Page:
Can’t a Capitalist Be Moral?
At the University of Chicago’s Booth School of Business, where I teach, students don’t just register for classes — they bid for them. True to market principles, Chicago Booth organized this system to maximize student satisfaction. By creating a market in which students compete for the opportunity to take classes with the professors they like best, Chicago Booth ensures the class assignments that maximize students’ desires.
To function properly, this market, like all markets, requires not only official rules but social norms as well. For evidence of the importance of social norms, consider a problem we encountered with the bidding system. The system gives each student a fixed number of bidding points at the beginning of his two-year program. Students can then use these points to bid for the courses they like. The “cost” of a given course is set by the number of students bidding for it and how many points they bid: less popular courses go for zero points, while more popular ones require students to dip into their precious points. When the demand for a course exceeds the supply, only the students who made the highest bids get to take the class. Each quarter features three rounds of bidding; after each round, students who win spots in a class can, if they like, give those spots to other students in exchange for points.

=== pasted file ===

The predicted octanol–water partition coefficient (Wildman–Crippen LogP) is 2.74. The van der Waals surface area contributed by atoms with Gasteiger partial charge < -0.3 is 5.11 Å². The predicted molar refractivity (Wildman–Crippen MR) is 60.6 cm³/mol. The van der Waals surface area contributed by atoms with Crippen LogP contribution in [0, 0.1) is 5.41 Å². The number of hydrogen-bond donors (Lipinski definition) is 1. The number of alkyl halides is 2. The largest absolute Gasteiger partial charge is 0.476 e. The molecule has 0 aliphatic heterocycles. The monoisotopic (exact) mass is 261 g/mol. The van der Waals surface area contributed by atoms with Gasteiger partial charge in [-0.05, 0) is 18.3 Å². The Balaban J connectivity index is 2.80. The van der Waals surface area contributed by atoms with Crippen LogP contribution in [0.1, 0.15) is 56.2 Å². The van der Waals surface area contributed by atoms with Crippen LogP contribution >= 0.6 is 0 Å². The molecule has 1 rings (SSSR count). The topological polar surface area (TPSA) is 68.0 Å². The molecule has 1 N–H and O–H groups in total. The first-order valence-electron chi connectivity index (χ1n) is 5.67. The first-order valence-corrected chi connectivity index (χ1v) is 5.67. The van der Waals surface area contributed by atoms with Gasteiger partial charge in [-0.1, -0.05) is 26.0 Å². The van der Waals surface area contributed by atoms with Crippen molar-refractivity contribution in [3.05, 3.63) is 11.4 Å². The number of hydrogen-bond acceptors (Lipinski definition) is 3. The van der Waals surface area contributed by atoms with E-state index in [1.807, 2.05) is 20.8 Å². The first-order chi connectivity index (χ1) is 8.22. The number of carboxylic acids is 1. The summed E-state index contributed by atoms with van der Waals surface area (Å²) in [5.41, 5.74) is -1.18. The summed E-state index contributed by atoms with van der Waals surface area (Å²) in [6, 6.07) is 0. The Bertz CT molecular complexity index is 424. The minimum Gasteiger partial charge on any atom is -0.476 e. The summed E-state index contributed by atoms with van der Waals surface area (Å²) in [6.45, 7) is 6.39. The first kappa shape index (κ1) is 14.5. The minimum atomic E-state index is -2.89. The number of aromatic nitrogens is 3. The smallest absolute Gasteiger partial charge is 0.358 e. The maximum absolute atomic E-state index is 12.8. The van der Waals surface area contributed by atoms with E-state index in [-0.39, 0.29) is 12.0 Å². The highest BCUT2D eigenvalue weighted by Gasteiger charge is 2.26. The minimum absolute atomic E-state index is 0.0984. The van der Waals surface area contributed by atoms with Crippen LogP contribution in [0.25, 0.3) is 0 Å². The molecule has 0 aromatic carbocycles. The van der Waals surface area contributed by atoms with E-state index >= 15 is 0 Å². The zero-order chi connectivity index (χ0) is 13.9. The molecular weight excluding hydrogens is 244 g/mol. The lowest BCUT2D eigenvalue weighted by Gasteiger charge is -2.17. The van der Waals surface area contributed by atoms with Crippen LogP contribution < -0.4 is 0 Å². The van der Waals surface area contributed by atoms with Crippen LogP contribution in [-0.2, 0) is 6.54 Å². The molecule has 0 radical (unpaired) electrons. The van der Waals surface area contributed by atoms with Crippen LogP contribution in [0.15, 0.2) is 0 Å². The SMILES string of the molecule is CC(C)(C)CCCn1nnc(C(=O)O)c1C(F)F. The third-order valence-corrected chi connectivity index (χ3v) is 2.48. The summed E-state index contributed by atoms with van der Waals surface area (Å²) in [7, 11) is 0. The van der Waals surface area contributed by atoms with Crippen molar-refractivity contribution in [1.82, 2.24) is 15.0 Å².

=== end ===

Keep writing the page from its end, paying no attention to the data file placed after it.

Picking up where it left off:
Years ago, students discovered a loophole in the system. The first round of bidding for the fall quarter took place before the first-year students showed up on campus — we wanted to give second-year students time to plan. As long as first-year students were bidding for first-year courses and second-year students for second-year courses, no problem arose. But second-year students soon realized that they could bid for popular first-year courses before the first-year students arrived and then “sell” them back at higher prices. This increased their number of points, which they could use to bid for other courses.